You are here

Personal issues

» RCLT fieldwork manual home

When going away for extended periods, we place our personal lives on hold to a certain extent but not everything waits for the end of the trip. During that time many things may happen; relatives or friends may become ill or die, close friends or relatives may marry, or go through some other lifechanging event. You or your partner may become pregnant or you may face divorce or separation.

If you have to interrupt your fieldwork, for family reasons or any other personal reasons, you may have to pay the cost of that trip. You have to work out the best balance between work and other aspects of your life. The University and the RCLT, however, do take seriously their responsibilities to ensure that you are supported through any difficulty. You should also take into consideration the possible consequences of interrupting your fieldwork.

The University and RCLT do not expect you to regard your research more important than your family and personal relations.

Questions you need to know the answers to:

  • Am I keeping in contact with my family, friends and loved ones enough?
  • Do they know the best way to contact me in the case of an emergency?
  • In the event of a personal loss of friend or relative, have I thought about what to do?

Roughly half way through an extended fieldtrip to PNG I heard that my grandfather was very sick and likely to die. I was sorry to be away in the field as I had previously told my family that if my grandparents needed me to assist them at some stage I'd be happy to do that. But by the time I heard what was happening, the family had already sorted out a plan of care so it didn't make sense to rush back to help. As his health and mental state deteriorated, it became clear that returning from the field to see my grandfather again before he died would only increase the burden on my grandmother. Because I was in a very isolated place, it was several weeks after my grandfather's death before I got a letter from my father letting me know that he had finally passed away. Of the thirteen cousins in my family, I was one of only two to miss the funeral. I don't know whether or not I would have chosen to come back for the funeral if I had known sooner but having better communication in place would at least have given me the choice. Now when I travel out to a remote village I try and make sure I can take a satellite phone along and check in weekly with family. I think they find this very reassuring too.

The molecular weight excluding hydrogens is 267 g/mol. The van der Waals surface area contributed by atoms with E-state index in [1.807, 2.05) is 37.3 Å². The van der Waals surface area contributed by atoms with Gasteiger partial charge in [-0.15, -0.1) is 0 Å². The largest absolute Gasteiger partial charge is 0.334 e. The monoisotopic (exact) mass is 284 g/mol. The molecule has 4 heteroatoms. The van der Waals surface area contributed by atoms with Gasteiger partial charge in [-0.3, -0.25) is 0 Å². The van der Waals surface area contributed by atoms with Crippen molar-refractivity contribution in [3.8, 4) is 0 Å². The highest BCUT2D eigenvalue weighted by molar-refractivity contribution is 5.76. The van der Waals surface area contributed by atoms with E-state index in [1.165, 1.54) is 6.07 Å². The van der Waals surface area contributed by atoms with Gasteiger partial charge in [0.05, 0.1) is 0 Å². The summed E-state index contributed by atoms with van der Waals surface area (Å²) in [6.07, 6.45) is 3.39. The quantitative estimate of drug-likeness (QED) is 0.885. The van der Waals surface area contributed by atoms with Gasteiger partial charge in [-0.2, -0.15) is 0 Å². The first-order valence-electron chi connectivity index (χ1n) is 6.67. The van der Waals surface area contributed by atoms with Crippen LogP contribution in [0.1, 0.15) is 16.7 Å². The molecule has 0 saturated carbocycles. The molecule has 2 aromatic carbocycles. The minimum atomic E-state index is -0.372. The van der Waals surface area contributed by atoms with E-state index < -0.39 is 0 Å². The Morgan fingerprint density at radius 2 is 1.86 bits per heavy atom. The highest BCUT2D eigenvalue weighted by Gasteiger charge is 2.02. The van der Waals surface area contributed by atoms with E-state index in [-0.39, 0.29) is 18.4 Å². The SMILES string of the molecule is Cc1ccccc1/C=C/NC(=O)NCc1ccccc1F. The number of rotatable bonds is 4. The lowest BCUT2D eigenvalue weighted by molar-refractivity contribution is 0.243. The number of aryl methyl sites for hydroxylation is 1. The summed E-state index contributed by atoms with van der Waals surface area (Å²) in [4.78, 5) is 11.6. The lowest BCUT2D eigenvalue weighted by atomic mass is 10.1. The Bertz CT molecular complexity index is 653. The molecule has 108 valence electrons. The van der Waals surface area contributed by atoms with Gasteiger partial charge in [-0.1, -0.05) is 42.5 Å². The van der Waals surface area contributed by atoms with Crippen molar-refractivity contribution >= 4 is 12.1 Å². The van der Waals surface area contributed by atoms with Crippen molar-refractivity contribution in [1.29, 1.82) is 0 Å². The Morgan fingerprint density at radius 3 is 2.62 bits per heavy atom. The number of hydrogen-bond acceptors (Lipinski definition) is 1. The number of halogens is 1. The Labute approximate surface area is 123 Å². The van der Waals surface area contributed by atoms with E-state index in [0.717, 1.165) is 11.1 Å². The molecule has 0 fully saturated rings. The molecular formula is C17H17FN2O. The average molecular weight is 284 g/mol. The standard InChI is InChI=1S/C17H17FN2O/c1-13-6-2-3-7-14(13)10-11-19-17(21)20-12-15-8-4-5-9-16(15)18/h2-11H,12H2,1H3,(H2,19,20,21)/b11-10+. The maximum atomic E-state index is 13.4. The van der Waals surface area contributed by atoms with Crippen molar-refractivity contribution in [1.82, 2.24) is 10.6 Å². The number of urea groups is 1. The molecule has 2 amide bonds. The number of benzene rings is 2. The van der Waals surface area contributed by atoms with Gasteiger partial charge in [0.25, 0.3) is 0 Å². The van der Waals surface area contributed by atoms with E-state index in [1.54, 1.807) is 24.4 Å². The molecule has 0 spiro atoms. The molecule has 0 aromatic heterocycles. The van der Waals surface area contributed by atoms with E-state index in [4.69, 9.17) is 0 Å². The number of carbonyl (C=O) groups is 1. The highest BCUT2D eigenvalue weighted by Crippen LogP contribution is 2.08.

-- Tonya Stebbins